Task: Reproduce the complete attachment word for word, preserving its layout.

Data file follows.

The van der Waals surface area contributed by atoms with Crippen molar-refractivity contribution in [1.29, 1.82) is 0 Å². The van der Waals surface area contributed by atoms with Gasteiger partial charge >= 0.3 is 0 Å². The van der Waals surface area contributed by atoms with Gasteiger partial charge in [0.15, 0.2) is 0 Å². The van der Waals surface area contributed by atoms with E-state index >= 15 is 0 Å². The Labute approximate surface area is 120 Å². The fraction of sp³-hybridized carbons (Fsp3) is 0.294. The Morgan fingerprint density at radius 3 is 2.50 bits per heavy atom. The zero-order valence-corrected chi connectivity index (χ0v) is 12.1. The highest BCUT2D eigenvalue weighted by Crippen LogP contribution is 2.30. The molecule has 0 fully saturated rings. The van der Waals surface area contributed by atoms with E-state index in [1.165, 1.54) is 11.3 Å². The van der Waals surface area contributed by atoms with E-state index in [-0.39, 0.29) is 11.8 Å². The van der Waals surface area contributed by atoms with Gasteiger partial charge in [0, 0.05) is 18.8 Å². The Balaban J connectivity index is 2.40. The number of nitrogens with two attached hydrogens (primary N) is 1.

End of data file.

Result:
The van der Waals surface area contributed by atoms with Crippen molar-refractivity contribution in [1.29, 1.82) is 0 Å². The van der Waals surface area contributed by atoms with Gasteiger partial charge >= 0.3 is 0 Å². The van der Waals surface area contributed by atoms with Gasteiger partial charge in [0.15, 0.2) is 0 Å². The van der Waals surface area contributed by atoms with E-state index >= 15 is 0 Å². The Labute approximate surface area is 120 Å². The fraction of sp³-hybridized carbons (Fsp3) is 0.294. The Morgan fingerprint density at radius 3 is 2.50 bits per heavy atom. The zero-order valence-corrected chi connectivity index (χ0v) is 12.1. The highest BCUT2D eigenvalue weighted by Crippen LogP contribution is 2.30. The molecule has 0 fully saturated rings. The van der Waals surface area contributed by atoms with E-state index in [1.165, 1.54) is 11.3 Å². The van der Waals surface area contributed by atoms with E-state index in [-0.39, 0.29) is 11.8 Å². The van der Waals surface area contributed by atoms with Gasteiger partial charge in [0, 0.05) is 18.8 Å². The Balaban J connectivity index is 2.40. The number of nitrogens with two attached hydrogens (primary N) is 1.